Autumn may be in the dying days but don’t fret – I have some perfect autumnal recipes to share with you guys!
I know, another pumpkin recipe… Cliche, but we live. It’s a super simple pumpkin cake with real pumpkin puree in the recipe – which makes a change to usual. I’ve seen so many recipes for pumpkin cake that don’t actually contain pumpkin puree but spices to simulate that… Not here.
Simple, spongey and seasonal – it a winner. It has strong pumpkin flavour and it makes the cake super tender, it may not sound ideal but trust me, it works.
The recipe is super easy and enjoyable – so why not try something new?
Anyway, let’s get started, shall we?
350g granulated sugar.
350g butter, room temperature.
100g pumpkin puree.
375g plain flour.
2 tsp baking powder.
Pinch of salt.
125g granulated sugar.
35g egg yolks.
1 whole egg.
250g butter, at room temperature.
1 tsp vanilla extract.
White chocolate spread – for the drip.
Autumn leaf sprinkles, for the bottom and top of the cake.
Before you get started on the recipe, you’ll want to do some prep. Start by weighing up all of ingredients, preheating your oven to 180˚c/350˚f and get any equipment you may need such as a stand mixer, 6 inch cakes tins and spatulas.
Start by placing the butter and sugar into mixing bowl and beat together until they are lighter and fluffier in colour in consistency. The amount of time it requires will vary on the softness of your butter as well as other impacting factors.
Once you’ve achieved the perfect consistency, you can go ahead and add in the eggs, one at a time, beating well in-between each addition. Once the eggs have been fully worked in, you can add in the vanilla and mix to incorporate.
To replace some of the eggs, I have used pumpkin as this sis the best and most efficient way of incorporating pumpkin into the recipe. Add in the pumpkin puree and mix until fully incorporated.
Give the bowl a good scarping down, just to incorporate any bits that may not have been fully worked in from earlier on.
Now you can add in the plain flour, baking powder and salt. Place them in and mix on a low speed to start with, working your way up to a medium-high speed, just until you have a clear cake mixture.
Give the bowl another good scraping down, just to incorporate any bits that may not have been fully incorporated from earlier on.
Now divide the cake mixture between your three cake tins, spread the batter until level and place in your preheated oven. Bake for 30-35 minutes or until, a tester comes out clean when inserted into the centre.
While your cakes are in the oven, you can make the simple syrup and buttercream.
For the simple syrup, place equal amounts of sugar and water into a saucepan and place on the hob. and allow to come to a boil before removing from the heat and allow to cool fully before using it.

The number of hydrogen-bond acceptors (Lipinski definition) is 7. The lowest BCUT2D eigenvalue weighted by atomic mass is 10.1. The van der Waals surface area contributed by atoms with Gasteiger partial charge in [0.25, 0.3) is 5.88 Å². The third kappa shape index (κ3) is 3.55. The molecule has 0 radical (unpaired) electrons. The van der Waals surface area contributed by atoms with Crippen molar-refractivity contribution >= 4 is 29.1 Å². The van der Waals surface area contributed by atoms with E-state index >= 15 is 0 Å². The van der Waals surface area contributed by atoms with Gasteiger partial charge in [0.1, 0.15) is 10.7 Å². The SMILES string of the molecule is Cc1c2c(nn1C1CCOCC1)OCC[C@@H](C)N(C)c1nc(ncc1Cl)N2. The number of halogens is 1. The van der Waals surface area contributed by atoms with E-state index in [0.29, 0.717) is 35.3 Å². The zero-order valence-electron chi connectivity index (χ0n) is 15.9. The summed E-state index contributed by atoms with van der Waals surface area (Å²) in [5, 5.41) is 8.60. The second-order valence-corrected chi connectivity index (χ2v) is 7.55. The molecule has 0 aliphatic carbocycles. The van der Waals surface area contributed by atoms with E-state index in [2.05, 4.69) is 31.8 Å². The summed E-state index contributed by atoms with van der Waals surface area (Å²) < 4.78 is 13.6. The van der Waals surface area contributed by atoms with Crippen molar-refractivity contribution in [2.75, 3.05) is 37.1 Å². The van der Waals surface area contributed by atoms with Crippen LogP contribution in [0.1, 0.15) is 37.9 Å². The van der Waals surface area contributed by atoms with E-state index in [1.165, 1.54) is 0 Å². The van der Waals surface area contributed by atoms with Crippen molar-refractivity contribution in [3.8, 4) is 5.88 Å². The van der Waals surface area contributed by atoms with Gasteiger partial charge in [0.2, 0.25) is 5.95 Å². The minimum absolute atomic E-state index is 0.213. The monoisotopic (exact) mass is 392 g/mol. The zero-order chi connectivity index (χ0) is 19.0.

Now for the buttercream, I won’t bore you. I already have a blog post on how to make it, with a little more detail. So I’lll leave you a link to my Italian meringue buttercream – which is the buttercream I’m using for this cake.
Once you have the cake layers, simple syrup and buttercream made – you can start to assemble the cake. Level your cake layers by removing the uneven tops of the cakes (these make delicious snacks), brush over the simple syrup, ensuing each sponge has a generous amount.
Take your cake stand/plate/board, smear a small amount of buttercream into the centre of it – this Is the glue that will keep the cake in place. Place your first layer of cake on and press it down to secure it into place.
Top that layer of cake with buttercream, spreading it out to be level and consistent, then place your second layer of cake on top and react until you have your naked cake assembled.
Now give the cake a coating of buttercream. I’m keeping things super simple and want a rustic look, so not looking to make it perfect – a little rough and ready but all tasty!
Pipe the buttercream on and level it out as best you can using a cake scraper – make it as smooth or as rustic as you’d like. Chill in the fridge until firm.
At the bottom of the cake, use some sprinkles to the add some colour and decoration – save some more for the top edge once the drip has been applied. Warm up your white chocolate spread until its a thick but spreadable consistency, place into a piping bag and pipe the drips around the edge. Use the same sprinkles around the top edge of the cake, to hide the rough edges from the white chocolate.
That’s all for today guys, I hope you enjoyed. If you did, don’t forget to share this recipe with your family and friends and enjoy it. I’ll be back soon with another blog post and YouTube video, so join me then. In the meanwhile, don’t forget to check out my other social’s – Facebook, Instagram, Pinterest, TikTok, Twitter and YouTube. The YouTube tutorial will be linked down below.
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